does not re-pure profound learning, or j thing more than to exercise acotistitu
much consumption of oil in midnight ; tional power that has existed and been
over hooks ol law or ethics, to j
t he common-sense conclusion !
ident. w ho is held respon-
at the Pre-ident. w ho is held respon-1
j sitoe lor Itie acts nl his t.at.inef, fnoili.i
be permitted to svt its memi.ers. In
l he merest fairness to himeihis should
I be a rule without tin exception. His
I counsellors should be friends, riot ene
hie for I he act s iii his Cabinet, should
mies; they should be supporters, not
opponents; they should be not on'v
trnst worthy, but trusted; cert ainiy i
they ought not to lie acknowledged j
pies in the interest, ot hi
oliticai enemies ; nor s
s personal and
iould they be
to remain an
after an inti
; persons so ciev
,.-.. ,1 r.t f.d
j stitict as to
! hour in sue!
mation from the President t hat person
! association wit fi tin
tastefjl and offensive.
al is to him dls-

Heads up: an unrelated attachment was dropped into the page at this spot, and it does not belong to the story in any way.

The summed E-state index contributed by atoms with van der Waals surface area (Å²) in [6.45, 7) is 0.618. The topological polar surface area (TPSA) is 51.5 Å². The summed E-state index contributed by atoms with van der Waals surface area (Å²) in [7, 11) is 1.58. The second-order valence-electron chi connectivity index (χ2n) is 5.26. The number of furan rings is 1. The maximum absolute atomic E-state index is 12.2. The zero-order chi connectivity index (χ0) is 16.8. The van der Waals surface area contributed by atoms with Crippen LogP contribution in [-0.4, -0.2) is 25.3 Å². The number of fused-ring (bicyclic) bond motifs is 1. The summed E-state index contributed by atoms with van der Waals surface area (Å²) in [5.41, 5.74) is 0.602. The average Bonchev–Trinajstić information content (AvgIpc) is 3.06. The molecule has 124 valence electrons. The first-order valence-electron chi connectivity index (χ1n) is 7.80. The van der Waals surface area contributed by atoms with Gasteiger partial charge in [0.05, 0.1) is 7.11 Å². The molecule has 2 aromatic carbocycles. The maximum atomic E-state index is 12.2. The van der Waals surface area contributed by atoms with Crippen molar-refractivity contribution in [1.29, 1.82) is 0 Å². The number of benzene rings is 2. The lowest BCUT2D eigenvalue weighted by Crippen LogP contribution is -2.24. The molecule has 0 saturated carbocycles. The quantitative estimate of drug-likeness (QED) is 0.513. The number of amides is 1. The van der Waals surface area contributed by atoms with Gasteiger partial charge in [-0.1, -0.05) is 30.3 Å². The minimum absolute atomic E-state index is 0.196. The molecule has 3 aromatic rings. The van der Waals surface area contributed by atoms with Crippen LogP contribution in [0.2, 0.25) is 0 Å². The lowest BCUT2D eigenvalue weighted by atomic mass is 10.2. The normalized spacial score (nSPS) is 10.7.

My distinguished friend and col- j j
league from the Luzcrnedistrict (Judge : i
Woodward.) with an aoiii'v so marked I
as to be worthy even of his exalted j
character a- a profound ami conscicn- j
tiotis jurist, has with inexorable logic j
expo-cl a'-o pitih-ssiv (lemonsr.eif tl.o i
; smalt and shallow fallacies of those
j who assail the legality of the Piesi
! tlcnt 's elf rt lo unseat, the Stanton in
! cubu. Mv excellent friend from Indi
i ana, (Mr. Kerr,) wIkiso clear pen cp-
tions of right, and whose legal abiiitv
t and acumen I be members of this iloiise.
on ail sides, when partisan prejudice
docs not obscure judgment, aii ac
knowledge, has f-hown that "tho wise